These values really look like they are a better indicator than simple 40 times.

    • Eli says:

      ‘Pit Bull’ is a rich man’s TJ Lang. I think he has that look of the swiss army knife like swing tackle/guard that Cable likes. He was a little light in the bench but his tape showed some pop and aggression. Would love him to don the Blue, green and white.

  5. Rooky says:

    I find it hilarious and somewhat hypocritical that leading up to the combine all we as fans hear is guys can help their draft stock with a good performance but, they can’t hurt their stock because of a bad showing. Almost using that as an excuse to influence these players to compete yet when some of them do have a bad day and don’t meet or exceed expectations for whatever reason they are automatically ‘dropped’ in perception even before their pro days and etc.
    I’m not pointing fingers at anyone person and I’m a huge fan of this site and watching the combine but just think it’s interesting the ‘before & after’ perceptions. GO HAWKS!

    • Rob Staton says:

      I can only speak for myself, but I would never argue a bad performance at the combinewon’t hurt a prospect. There’s clear evidence over the years that this is very much the case. Take a guy like Andre Ellington — someone who we all believed could be a second or third round pick. He ran in the 4.6’s and ended up being a late rounder. Now look at him.

      We’ve spent a lot of time discussing prospects such as Jace Amaro with great anticipation of this day. Finally, we get to find out what kind of an athlete he truly is. Now that we have a better idea, we can make a sounder judgement. He gets dropped not on a whim, but because we’ve been waiting for this day for clarification for some time.

      The combine for me is a fantastic tool for judging players and finalising assessments.

    • Michael M. says:

      I tend to think that the idea of guys “rising” or “falling” in the draft is a little overblown. I have to believe that people who do this for a living, and have the kind of access we can only dream of, have a much better idea of what a player is capable of athletically. I think as often as not, a player that “tumbles down the draft board” of all the fans and pundits, was already down there for many NFL teams.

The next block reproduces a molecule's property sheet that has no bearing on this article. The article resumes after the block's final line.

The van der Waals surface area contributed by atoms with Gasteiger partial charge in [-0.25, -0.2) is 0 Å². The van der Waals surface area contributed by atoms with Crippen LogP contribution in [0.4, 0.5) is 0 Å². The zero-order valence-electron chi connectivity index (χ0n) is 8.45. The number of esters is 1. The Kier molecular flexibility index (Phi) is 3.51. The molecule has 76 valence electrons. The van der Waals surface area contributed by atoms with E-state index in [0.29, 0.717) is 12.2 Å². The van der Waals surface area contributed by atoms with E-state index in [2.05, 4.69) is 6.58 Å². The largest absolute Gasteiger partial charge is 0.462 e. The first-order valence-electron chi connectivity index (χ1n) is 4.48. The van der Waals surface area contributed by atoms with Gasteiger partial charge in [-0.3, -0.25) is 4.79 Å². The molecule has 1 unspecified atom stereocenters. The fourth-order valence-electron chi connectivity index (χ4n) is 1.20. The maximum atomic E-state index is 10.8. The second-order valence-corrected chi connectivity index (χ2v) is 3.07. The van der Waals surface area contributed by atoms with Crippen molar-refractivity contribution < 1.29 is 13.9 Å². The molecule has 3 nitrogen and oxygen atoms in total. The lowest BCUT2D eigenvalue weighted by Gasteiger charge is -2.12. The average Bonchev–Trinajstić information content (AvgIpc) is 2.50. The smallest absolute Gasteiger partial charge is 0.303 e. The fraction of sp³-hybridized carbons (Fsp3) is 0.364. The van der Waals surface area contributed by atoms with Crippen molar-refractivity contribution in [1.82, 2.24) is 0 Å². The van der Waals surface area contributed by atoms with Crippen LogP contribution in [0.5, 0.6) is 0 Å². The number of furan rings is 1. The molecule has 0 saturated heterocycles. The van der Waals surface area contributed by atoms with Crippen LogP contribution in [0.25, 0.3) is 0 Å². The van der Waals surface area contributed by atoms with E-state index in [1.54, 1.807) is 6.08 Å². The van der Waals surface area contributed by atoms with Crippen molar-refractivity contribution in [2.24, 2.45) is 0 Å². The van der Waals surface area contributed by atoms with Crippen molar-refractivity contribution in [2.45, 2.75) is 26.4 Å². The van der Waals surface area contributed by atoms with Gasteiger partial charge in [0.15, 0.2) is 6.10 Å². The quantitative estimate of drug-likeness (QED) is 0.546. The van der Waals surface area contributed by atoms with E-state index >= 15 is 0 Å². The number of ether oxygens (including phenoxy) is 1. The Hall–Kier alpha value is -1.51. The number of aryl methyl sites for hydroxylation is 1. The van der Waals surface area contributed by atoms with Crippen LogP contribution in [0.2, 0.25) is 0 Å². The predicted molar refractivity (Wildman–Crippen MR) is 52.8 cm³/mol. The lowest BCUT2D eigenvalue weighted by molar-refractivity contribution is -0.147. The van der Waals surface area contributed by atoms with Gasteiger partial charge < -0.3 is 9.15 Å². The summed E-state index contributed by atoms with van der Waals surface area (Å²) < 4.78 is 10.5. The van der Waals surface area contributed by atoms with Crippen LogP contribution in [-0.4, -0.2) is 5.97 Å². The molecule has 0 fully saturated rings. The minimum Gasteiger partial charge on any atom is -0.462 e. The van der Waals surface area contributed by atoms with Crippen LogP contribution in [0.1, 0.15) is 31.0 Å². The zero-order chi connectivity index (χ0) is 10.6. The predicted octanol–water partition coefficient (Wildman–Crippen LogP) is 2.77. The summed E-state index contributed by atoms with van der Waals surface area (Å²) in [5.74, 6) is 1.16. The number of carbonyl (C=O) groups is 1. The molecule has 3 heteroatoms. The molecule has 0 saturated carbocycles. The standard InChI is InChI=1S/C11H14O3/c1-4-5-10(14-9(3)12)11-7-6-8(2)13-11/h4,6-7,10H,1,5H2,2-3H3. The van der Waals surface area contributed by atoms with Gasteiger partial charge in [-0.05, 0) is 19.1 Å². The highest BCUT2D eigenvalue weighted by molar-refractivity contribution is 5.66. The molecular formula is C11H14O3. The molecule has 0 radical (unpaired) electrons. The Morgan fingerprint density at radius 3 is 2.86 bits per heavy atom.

Now of course there are still surprises – especially medically – but I doubt they are as shocked by an individual players performance as we are.

      • xo 1 says:

        I agree with the general point that the effect of rising or falling may be perception based more on our limited information to begin with than actual movement on teams’ boards. However, I note as well that the limited information is shared by teams with respect to underclasssmen and, as you note, with respect to medical. Movement with underclassmen may be more real, that is.

        The Combine is also akin to a job interview, where a poor performance that flows from a lack of preparation can be a tell tale sign that a player lacks the motivation or discipline to properly prepare for the hyper competitive environment of the NFL.

      • Rob Staton says:

        I think we concern ourselves too much with worrying how accurate we are as fans/pundits/media in relation to this. We’ll never have the access the teams have, and you’re right that by the time we discover things it won’t be having a major impact on real NFL boards.

        But there’s not much we can do about that, and I don’t think there’s anything wrong with the media or fans as we all are saying, “this guy is rising/falling”. Because to us, they are. We’re just a little later to the party.

  6. House says:

    2 guys I was impressed with today were JaWuan James (OT, Tennessee) and Jon Halapio (OG, Florida). Both looked fluid in the rabbit shuffle. Very nice footwork. James looked poised in his interview yesterday as well.

    • Rob Staton says:

      Jon Halapio looked good — definitely agree there.

      • House says:

        Halapio has a 3rd-4th Rd grade on him. I think he’d bring the nasty and could push Carpenter from the jump

        • bigDhawk says: